ton Gladden. D. D., has not only re
sclnded his acceptance to conduct Sun
day services at the Exposition, but he
will probably not attend the Fair.
Dr. Gladden was to have spoken next
Sunday. No word having been heard
from him by the Exposition a query. was
directed by The Oregonlan yesterday to
his home at Columbus, O. His reply re
celved last evening, stated that for rea
sons satisfactory to the Exposition com
mittee and to himself he had decided not
to Dreach at tho Exposition. As to his
reason there can be no doubt, although It
13 not stated In the message. As ono or
those who made vigorous protest against
tho acceptance of a John D. Rockefeller
donation for foreign missionary work It
was ndt believed by many that Dr.
Gladden would- appear at the Fair with
an open Trail on Sundays.
"Whether or not services will be held at
tho Auditorium next Sunday has not yet
Beaverton Orphanage Wards.
Fifty bright-faced lads from the or
phanago at Beaverton saw the Lewis and
Clark Exposition yesterday. They were
admitted to the grounds free and In
charge of two sisters were taken to all
points of Interest In the great wonder
land. That their trip would bo complete
an Exposition attache provided them
some extra spending money and the lads
spent an afternoon they will be slow In
MBS. nHX A POSTER.
BEGINS AT FA
Musical Programme Forms
the Feature of the
RECEPTION IN AFTERNOON
Ladies of Portland Are the Guests
of the Hostesses of the Puget
Sound City at the "Wash
ORDER OF THE DAY, AUGUST 29.
0 A. M. Educational Conference.
9 A. M. to 12 M. Concert. Admin
istration Band, Transportation build
10 A. M. and hourly thereafter Free
moving pictures. Nebraska Pavilion,
10:30 A. M. to 12 M. Concert. Che
raawa Indian Band, Agricultural
11 A. JL Airship flight. Aeronautic
Concourse (weather permitting).
1:30 to 2:30 P. M. Concert, Tenth
Infantry Band, Transportation build
2:00 to 5 P. M. Concert. Adminis
tration Band. "Washington building.
2:30 P. il. Grand conoert. Royal
Hawaiian Band, bandstand. Gray
2:30 P. 31. Organ recital. Professor
F. W. Goodrich. Forestry building.
2:30 T. M. United States Life-Saving
exhibition on lake.
3:30 to 4:30 P. M. Concert. Tenth
Infantry Band. Government Terrace.
4:30 to 8 P. M. Concert. Chemawa
Indian Band, Transportation building
6:30 P. It. Grand operatic concert
on Rustic Steps.
7:30 P. M. Grand concert. Royal
Hawaiian Band, bandstand, Gray
8 P. M. Grand electrical illumina
tion. Further information may be ob
tained from the official dally pro
gramme. Seattle has the center of the stage In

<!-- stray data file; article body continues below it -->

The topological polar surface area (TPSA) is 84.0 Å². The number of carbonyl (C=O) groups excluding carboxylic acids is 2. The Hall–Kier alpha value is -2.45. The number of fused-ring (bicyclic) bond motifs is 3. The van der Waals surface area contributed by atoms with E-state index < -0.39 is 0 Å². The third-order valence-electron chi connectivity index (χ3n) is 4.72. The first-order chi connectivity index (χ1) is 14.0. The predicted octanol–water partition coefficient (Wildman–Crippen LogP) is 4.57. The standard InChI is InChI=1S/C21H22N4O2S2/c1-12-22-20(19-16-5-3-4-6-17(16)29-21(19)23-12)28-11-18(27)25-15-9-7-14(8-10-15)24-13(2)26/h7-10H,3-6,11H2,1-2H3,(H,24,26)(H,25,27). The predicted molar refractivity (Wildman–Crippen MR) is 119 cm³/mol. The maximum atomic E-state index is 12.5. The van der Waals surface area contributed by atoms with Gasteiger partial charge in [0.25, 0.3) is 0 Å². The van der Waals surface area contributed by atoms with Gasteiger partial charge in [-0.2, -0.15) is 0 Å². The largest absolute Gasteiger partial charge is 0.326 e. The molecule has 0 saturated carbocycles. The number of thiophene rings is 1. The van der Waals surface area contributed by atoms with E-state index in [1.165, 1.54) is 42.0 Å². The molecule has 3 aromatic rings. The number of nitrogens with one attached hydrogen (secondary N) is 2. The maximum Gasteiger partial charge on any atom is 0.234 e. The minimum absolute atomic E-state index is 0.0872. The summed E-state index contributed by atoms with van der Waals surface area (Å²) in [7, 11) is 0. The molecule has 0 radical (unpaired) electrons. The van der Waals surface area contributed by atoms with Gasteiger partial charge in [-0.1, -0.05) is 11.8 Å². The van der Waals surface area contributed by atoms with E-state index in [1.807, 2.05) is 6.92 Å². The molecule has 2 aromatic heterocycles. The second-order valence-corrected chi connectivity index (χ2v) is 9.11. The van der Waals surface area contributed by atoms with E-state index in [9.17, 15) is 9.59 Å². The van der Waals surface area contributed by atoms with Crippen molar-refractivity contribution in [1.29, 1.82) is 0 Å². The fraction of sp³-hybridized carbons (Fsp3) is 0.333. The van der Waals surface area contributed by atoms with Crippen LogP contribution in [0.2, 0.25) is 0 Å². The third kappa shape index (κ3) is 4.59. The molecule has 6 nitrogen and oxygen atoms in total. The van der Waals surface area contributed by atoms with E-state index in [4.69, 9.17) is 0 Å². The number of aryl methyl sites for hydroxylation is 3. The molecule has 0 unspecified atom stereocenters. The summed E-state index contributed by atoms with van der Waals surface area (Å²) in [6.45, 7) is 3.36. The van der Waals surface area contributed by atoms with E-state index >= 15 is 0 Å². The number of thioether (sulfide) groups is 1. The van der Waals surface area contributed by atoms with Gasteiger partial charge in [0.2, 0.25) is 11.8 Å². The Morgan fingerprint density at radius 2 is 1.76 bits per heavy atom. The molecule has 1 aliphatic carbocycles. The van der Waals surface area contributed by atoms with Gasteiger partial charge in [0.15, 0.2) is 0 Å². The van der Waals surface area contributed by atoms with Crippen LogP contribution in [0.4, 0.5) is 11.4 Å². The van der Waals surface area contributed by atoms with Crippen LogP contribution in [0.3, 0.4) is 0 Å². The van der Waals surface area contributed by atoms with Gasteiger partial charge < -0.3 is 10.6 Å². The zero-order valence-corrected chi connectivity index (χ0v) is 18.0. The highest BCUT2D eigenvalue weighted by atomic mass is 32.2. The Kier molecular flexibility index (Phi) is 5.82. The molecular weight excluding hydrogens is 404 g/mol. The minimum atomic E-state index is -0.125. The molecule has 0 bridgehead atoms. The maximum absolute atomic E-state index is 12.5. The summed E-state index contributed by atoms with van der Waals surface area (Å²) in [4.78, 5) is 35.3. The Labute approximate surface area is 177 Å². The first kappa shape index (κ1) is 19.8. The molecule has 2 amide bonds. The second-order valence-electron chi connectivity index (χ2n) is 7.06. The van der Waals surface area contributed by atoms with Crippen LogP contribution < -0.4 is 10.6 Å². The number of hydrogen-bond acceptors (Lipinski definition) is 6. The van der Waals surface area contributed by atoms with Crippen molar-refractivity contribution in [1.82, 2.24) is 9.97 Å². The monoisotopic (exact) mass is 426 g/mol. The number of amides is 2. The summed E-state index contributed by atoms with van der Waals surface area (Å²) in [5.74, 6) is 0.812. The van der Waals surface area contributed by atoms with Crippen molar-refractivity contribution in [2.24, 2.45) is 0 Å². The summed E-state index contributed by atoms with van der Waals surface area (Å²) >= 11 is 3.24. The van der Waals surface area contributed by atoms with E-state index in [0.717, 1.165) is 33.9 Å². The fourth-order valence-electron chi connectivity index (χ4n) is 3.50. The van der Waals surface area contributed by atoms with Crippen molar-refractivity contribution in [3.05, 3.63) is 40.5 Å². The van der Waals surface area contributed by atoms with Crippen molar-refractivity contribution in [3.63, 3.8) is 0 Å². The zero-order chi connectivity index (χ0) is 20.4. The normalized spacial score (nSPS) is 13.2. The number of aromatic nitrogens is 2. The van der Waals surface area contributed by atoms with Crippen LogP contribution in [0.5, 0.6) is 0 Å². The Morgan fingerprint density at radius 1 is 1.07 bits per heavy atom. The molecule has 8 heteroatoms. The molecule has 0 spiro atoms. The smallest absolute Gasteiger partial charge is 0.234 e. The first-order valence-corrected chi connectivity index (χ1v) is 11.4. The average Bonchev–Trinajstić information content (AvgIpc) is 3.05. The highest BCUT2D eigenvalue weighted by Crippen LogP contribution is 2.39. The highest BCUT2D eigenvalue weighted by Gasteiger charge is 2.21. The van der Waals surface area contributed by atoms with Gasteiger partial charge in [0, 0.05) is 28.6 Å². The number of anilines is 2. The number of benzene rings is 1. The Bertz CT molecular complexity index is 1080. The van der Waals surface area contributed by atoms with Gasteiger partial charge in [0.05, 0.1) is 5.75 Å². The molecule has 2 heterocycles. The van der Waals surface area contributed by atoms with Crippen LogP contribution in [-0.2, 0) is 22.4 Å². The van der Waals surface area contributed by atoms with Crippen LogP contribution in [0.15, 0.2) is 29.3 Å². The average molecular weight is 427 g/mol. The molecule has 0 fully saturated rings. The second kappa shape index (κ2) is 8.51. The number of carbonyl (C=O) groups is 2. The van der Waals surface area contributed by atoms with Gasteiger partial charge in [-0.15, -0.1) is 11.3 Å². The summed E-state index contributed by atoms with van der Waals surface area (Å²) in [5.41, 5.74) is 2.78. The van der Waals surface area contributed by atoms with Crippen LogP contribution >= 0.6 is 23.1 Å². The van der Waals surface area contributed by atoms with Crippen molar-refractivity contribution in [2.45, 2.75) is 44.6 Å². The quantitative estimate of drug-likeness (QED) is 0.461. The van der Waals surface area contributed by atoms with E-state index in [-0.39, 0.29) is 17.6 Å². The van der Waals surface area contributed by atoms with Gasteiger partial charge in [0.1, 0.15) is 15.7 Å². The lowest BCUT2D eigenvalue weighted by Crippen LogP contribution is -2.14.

the "Washington building at the Lewis and
Clark Exposition this week. Seattle week
opened yesterday, when a large delega
tion representing the first city of the
Sound arrived in Portland and proceeded
to take possession of the Imposing state
building, one of the very flnost structures
of the entire Exposition.
There are more than 200 Seattle citizens
In attendance already, and this number
promises to be supplemented each day of
the week. There will be a special pro
gramme every afternoon.
Yesterday's programme proved a pleas
ant affair. There was no spcechmaklng,
thp. n.ftnrnoon belnir irlven over to musi
cal numbers. Several talented Seattle mu
sicians participated. The selections
played by tho Seattle String Quartet
were particularly enjoyable, and these
players were encored many times. The
quartet Is composed of "W. R. Hedley,
John L. Gibbs, E. J. Castel and Le
Grande Carter. Several fine vocal solos
were rendered by Mrs. Clara Lewyn.
From 3 to 5 o'clock a reception was held
by the hostesses of the building to tho
ladies of Portland. Several hundred In
vited guests atended this affair, which
proved a thoroughly enjoyable function.
Buffet refreshments were served. Tho
reception took place In the balcony, which
was artlstlcaly decorated. Ferns, flowers
and streamers were Intertwined with flno
effect. Entering the balcony, the words
"Seattle "Welcomes You" was done in
colors against a background of ever
green. The hostesses who gave this
pleasant reception and who will preside
at the building all the week are: Mrs.
Edmund Bowden, Mrs. Ellsha P. Ferry.
Mrs. Will E. Humphrey. Mrs. George E.
Bragdon. Mrs. Thomas Burke, Mrs. J. E.
Chllberg, Mrs. Samuel LeRoy Crawford.
Mrs. Hartnell H. DePew, Mrs. W. A. Fos
ter, Mrs. "W. B. Judah, Mrs. George Klt
tlngcr, Mrs. N. H. Latimer, Mrs. Homer
Hill. Mrs. John B. McDougall and Mrs.
A. B. Stewart.
Today will be known as Alaska and
Commercial day of Seattle week. Tho
other days are: Wednesday, School and
College day; Thursday, King County day:
Friday, Club day, and Saturday, Patriots'
day. On the final evening a grand recep
tion will be held, to which many Invita
tions are being Issued.
Ualllo Ermtnle Rives Here.
Halllo Ermlnle Rives, the noted
authoress, was among Exposition visitors
yesterday. She is spending several days
In the city before going to her homo
In Virginia where she will wrlto her book
of Western life for which she has been
seeking local color on the Pacific Coast
during tho past two or. three months.
Miss Rives says she found the Coast and
the West generally a very Interesting
study and has picked up much valuable
material for her forthcoming book, which
promises to be among her very best, If
not her masterpiece-
Perhaps Plain Old Meat. Potatoes and Bread
May Bo Against Yon for a Time.
A change o the right kind of food can
lift one from a sick bed. A lady in Wel
den. 111., says: .
"Last Spring I became bedfast with
severe stomach trouble accompanied by
sick headache. I got worse and worso
until I became so low I could scarcely
retain any food at all. although I tried
every kind, i had become completely
discouraged, had given up all hope and
thought I was doomed to starve to death,
till one day my husband, trying to find
something I could retain, brought homo
"To. my surprise, the food agreed with
me. digested perfectly and without dis
tress. I began to gain strength at once,
my flesh (which had been flabby) grew
firmer, my health Improved in every
way and every day, and In a very few
weeks I gained 20 pounds In weight. I
liked Grape-Nuts so well that for four
months I ate no other food, and always
felt as well satisfied after eating as if I
had sat down to a fine banquet.
"I had no return of the miserable sick
stomach nor of the headaches, that I
used to have when I ate other food. I am
now a well woman, doing all my own
work again, and feel that life Is worth
"Grape-Nuts food has been a god-send
to my family: It surely saved my life and
my two little boys nave thriven on it
wonderfully." Name given by Postum
Co.. Battle Creek. Mich.
There's a reason.
Get the little book, "The Road to Well
villel" in each package.